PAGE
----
Yet in some things methinks she fails,
And wear a cleaner smock.
Haughty and huge as High-Dutch bride,
Are oddly join'd by fate:
That lies and stinks in state.
She wears no colours (sign of grace)
All white and black beside :
And masculine her stride.
So have I seen, in black and white
All flutter, pride, and talk.
PHRYNE. PHRYNE had talents for mankind, Open she was, and unconfin’d,
Like some free port of trade: Merchants unloaded here their freight, And Agents from each foreign state,
Here first their entry made.
toilette-learned men and divines were intermixed with courtiers and ladies of the household. The conversation turned upon metaphysical subjects, blended with the tittle-tattle of the drawing-room.”—Coxe's Memoirs.
It ought not to be omitted, that notwithstanding Pope's general sarcasms, she was a most exemplary, sensible, prudent, and amiable woman, as is clearly proved by Mr. Coxe.-Bowles.
Her learning and good-breeding such,
Spaniards or French came to her:
'Twas S'il vous plaist, Monsieur.
Obscure by birth, renown'd by crimes,
At length she turns a bride:
And flutters in her pride.
So have I known those Insects fair
Still vary shapes and dyes;
Then painted butterflies.
The point of the likeness in this imitation consists in describing the objects as they really exist in life, like Hogarth's paintings, without heightening or enlarging them, by any imaginary circumstances. In this way of writing Swift excelled ; witness his description of a Morning in a City Shower, of the House of Baucis and Philemon, and the verses on his own Death. In this also consists the chief beauty of Gay’s Trivia ; a subject Swift desired him to write upon, and for which he furnished him with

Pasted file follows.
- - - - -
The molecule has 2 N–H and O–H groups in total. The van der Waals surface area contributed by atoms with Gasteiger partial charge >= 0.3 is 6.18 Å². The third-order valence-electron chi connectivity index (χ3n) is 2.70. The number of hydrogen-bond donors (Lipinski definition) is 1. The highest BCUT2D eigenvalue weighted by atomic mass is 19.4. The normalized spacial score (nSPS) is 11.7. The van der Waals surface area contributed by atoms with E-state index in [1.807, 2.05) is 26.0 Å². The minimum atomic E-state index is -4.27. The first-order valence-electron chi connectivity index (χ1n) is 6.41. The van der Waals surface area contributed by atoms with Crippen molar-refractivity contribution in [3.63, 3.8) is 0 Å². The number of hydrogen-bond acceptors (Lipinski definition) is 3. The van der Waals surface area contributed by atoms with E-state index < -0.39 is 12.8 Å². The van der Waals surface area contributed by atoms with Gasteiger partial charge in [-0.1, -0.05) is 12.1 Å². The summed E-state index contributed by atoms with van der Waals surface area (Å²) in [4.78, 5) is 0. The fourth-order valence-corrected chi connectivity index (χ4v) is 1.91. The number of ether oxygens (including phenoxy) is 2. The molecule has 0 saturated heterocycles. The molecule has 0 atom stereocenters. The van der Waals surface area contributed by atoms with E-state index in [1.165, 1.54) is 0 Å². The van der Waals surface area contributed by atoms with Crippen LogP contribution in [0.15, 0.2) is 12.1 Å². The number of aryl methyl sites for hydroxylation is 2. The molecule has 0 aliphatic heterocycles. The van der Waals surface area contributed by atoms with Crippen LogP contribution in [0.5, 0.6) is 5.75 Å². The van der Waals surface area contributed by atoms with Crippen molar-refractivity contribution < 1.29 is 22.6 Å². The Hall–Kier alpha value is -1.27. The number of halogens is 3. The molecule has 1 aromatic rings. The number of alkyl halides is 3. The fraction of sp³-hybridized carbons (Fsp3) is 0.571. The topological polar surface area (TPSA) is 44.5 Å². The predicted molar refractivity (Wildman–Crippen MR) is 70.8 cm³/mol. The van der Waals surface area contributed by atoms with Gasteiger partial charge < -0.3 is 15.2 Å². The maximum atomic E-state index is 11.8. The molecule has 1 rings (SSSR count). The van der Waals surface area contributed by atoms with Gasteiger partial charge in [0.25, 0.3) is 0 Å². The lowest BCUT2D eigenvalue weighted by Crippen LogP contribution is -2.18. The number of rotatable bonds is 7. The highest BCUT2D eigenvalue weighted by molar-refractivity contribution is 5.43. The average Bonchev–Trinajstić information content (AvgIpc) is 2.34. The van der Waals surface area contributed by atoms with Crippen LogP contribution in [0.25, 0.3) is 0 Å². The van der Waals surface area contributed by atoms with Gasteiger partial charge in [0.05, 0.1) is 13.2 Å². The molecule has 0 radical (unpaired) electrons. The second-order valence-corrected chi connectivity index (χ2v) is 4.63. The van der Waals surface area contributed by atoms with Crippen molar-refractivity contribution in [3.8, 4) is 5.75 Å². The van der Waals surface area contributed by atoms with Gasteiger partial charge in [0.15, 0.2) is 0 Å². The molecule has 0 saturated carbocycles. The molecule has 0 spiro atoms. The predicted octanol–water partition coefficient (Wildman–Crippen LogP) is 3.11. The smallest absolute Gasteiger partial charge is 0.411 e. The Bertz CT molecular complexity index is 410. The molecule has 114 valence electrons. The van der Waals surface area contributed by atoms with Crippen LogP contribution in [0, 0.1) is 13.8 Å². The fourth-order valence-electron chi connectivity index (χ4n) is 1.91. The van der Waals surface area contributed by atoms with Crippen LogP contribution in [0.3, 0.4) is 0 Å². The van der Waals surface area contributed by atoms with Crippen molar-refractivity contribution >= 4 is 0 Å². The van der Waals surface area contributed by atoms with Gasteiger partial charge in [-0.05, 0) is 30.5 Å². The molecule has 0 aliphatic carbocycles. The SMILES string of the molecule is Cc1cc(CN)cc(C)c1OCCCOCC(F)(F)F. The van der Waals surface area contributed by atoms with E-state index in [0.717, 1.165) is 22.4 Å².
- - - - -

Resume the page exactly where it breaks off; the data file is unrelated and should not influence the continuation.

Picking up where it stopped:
hints. The character of Swift has been scrutinized in so many late writings, particularly by Hawksworth and Sheridan, that it is superfluous to enter upon it. Voltaire affirms, “ that the famous Tale of a Tub is an imitation of the old story of the Three Invisible Rings, which a father bequeathed to his three children.” These three rings were the Jewish, Christian, and Mahometan religions. It is, moreover, an imitation of the history of Mero and Enegu, by Fontenelle. Mero was the anagram of Rome, and Enegu